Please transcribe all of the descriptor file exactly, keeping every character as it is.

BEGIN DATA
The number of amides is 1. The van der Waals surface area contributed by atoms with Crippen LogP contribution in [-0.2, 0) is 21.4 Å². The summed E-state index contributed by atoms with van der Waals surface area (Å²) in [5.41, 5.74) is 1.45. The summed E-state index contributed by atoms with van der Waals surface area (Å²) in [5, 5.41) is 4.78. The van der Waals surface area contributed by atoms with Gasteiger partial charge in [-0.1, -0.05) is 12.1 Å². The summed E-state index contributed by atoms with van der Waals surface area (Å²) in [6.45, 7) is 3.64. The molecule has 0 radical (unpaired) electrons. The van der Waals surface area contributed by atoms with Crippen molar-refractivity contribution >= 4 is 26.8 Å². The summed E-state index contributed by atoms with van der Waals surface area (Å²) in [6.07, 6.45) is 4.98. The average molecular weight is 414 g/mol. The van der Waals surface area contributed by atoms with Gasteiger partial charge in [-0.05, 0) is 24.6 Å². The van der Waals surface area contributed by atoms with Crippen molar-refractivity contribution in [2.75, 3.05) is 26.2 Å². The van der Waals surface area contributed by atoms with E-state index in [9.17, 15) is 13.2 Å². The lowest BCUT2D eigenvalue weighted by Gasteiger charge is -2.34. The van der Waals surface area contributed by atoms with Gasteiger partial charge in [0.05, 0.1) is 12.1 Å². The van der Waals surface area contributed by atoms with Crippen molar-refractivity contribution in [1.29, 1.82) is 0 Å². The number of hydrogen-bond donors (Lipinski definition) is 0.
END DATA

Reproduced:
The number of amides is 1. The van der Waals surface area contributed by atoms with Crippen LogP contribution in [-0.2, 0) is 21.4 Å². The summed E-state index contributed by atoms with van der Waals surface area (Å²) in [5.41, 5.74) is 1.45. The summed E-state index contributed by atoms with van der Waals surface area (Å²) in [5, 5.41) is 4.78. The van der Waals surface area contributed by atoms with Gasteiger partial charge in [-0.1, -0.05) is 12.1 Å². The summed E-state index contributed by atoms with van der Waals surface area (Å²) in [6.45, 7) is 3.64. The molecule has 0 radical (unpaired) electrons. The van der Waals surface area contributed by atoms with Crippen molar-refractivity contribution >= 4 is 26.8 Å². The summed E-state index contributed by atoms with van der Waals surface area (Å²) in [6.07, 6.45) is 4.98. The average molecular weight is 414 g/mol. The van der Waals surface area contributed by atoms with Gasteiger partial charge in [-0.05, 0) is 24.6 Å². The van der Waals surface area contributed by atoms with Crippen molar-refractivity contribution in [2.75, 3.05) is 26.2 Å². The van der Waals surface area contributed by atoms with E-state index in [9.17, 15) is 13.2 Å². The lowest BCUT2D eigenvalue weighted by Gasteiger charge is -2.34. The van der Waals surface area contributed by atoms with Gasteiger partial charge in [0.05, 0.1) is 12.1 Å². The van der Waals surface area contributed by atoms with Crippen molar-refractivity contribution in [1.29, 1.82) is 0 Å². The number of hydrogen-bond donors (Lipinski definition) is 0.